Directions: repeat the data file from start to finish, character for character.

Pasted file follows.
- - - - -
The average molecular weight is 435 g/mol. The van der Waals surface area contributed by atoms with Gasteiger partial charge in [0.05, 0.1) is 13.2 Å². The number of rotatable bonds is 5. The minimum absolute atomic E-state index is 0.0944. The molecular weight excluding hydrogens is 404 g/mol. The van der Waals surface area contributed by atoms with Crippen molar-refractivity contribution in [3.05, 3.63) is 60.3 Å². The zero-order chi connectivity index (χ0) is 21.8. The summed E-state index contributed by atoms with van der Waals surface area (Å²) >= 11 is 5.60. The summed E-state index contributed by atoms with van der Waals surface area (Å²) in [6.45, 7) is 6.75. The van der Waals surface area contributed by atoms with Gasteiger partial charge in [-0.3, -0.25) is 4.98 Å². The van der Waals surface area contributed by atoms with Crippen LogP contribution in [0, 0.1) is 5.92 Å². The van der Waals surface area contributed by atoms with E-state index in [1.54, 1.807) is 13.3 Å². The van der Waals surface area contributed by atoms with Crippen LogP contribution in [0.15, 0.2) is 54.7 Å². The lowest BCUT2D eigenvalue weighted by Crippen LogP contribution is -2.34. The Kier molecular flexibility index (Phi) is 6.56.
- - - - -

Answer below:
The average molecular weight is 435 g/mol. The van der Waals surface area contributed by atoms with Gasteiger partial charge in [0.05, 0.1) is 13.2 Å². The number of rotatable bonds is 5. The minimum absolute atomic E-state index is 0.0944. The molecular weight excluding hydrogens is 404 g/mol. The van der Waals surface area contributed by atoms with Crippen molar-refractivity contribution in [3.05, 3.63) is 60.3 Å². The zero-order chi connectivity index (χ0) is 21.8. The summed E-state index contributed by atoms with van der Waals surface area (Å²) >= 11 is 5.60. The summed E-state index contributed by atoms with van der Waals surface area (Å²) in [6.45, 7) is 6.75. The van der Waals surface area contributed by atoms with Gasteiger partial charge in [-0.3, -0.25) is 4.98 Å². The van der Waals surface area contributed by atoms with Crippen LogP contribution in [0, 0.1) is 5.92 Å². The van der Waals surface area contributed by atoms with E-state index in [1.54, 1.807) is 13.3 Å². The van der Waals surface area contributed by atoms with Crippen LogP contribution in [0.15, 0.2) is 54.7 Å². The lowest BCUT2D eigenvalue weighted by Crippen LogP contribution is -2.34. The Kier molecular flexibility index (Phi) is 6.56.